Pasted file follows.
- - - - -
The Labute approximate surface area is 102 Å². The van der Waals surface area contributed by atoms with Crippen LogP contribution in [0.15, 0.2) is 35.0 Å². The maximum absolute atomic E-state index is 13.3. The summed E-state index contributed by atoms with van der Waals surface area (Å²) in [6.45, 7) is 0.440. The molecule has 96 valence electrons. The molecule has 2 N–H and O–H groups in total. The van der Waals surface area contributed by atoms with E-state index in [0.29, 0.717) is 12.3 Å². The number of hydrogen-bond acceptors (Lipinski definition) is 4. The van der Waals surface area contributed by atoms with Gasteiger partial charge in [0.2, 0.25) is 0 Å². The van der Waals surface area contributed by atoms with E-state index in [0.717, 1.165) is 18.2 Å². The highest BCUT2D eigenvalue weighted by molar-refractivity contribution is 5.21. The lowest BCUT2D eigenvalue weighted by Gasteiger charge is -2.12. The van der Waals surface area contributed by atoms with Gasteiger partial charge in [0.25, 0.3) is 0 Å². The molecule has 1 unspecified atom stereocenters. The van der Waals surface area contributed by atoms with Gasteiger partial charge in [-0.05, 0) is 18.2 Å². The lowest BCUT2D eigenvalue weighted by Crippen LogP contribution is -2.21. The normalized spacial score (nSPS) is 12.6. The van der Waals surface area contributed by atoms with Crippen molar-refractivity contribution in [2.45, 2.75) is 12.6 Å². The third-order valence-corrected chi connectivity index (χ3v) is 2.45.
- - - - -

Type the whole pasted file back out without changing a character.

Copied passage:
The Labute approximate surface area is 102 Å². The van der Waals surface area contributed by atoms with Crippen LogP contribution in [0.15, 0.2) is 35.0 Å². The maximum absolute atomic E-state index is 13.3. The summed E-state index contributed by atoms with van der Waals surface area (Å²) in [6.45, 7) is 0.440. The molecule has 96 valence electrons. The molecule has 2 N–H and O–H groups in total. The van der Waals surface area contributed by atoms with E-state index in [0.29, 0.717) is 12.3 Å². The number of hydrogen-bond acceptors (Lipinski definition) is 4. The van der Waals surface area contributed by atoms with Gasteiger partial charge in [0.2, 0.25) is 0 Å². The van der Waals surface area contributed by atoms with E-state index in [0.717, 1.165) is 18.2 Å². The highest BCUT2D eigenvalue weighted by molar-refractivity contribution is 5.21. The lowest BCUT2D eigenvalue weighted by Gasteiger charge is -2.12. The van der Waals surface area contributed by atoms with Gasteiger partial charge in [0.25, 0.3) is 0 Å². The molecule has 1 unspecified atom stereocenters. The van der Waals surface area contributed by atoms with Gasteiger partial charge in [-0.05, 0) is 18.2 Å². The lowest BCUT2D eigenvalue weighted by Crippen LogP contribution is -2.21. The normalized spacial score (nSPS) is 12.6. The van der Waals surface area contributed by atoms with Crippen molar-refractivity contribution in [2.45, 2.75) is 12.6 Å². The third-order valence-corrected chi connectivity index (χ3v) is 2.45.